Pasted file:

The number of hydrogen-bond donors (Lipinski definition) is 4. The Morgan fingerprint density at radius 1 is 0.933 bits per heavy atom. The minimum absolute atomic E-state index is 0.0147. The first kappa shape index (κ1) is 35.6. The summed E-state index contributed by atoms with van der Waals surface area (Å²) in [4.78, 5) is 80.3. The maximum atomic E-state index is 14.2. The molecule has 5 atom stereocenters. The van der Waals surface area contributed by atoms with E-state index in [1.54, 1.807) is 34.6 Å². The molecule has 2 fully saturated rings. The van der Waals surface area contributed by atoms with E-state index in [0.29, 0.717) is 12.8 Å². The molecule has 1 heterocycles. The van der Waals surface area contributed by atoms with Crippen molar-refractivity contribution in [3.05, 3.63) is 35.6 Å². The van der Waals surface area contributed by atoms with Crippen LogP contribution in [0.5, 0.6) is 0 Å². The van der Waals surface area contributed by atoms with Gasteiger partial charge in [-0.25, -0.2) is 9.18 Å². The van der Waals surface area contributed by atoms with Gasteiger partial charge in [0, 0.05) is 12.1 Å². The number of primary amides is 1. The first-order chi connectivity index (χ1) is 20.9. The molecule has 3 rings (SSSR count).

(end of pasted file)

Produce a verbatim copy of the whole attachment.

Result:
The number of hydrogen-bond donors (Lipinski definition) is 4. The Morgan fingerprint density at radius 1 is 0.933 bits per heavy atom. The minimum absolute atomic E-state index is 0.0147. The first kappa shape index (κ1) is 35.6. The summed E-state index contributed by atoms with van der Waals surface area (Å²) in [4.78, 5) is 80.3. The maximum atomic E-state index is 14.2. The molecule has 5 atom stereocenters. The van der Waals surface area contributed by atoms with E-state index in [1.54, 1.807) is 34.6 Å². The molecule has 2 fully saturated rings. The van der Waals surface area contributed by atoms with E-state index in [0.29, 0.717) is 12.8 Å². The molecule has 1 heterocycles. The van der Waals surface area contributed by atoms with Crippen molar-refractivity contribution in [3.05, 3.63) is 35.6 Å². The van der Waals surface area contributed by atoms with Crippen LogP contribution in [0.5, 0.6) is 0 Å². The van der Waals surface area contributed by atoms with Gasteiger partial charge in [-0.25, -0.2) is 9.18 Å². The van der Waals surface area contributed by atoms with Gasteiger partial charge in [0, 0.05) is 12.1 Å². The number of primary amides is 1. The first-order chi connectivity index (χ1) is 20.9. The molecule has 3 rings (SSSR count).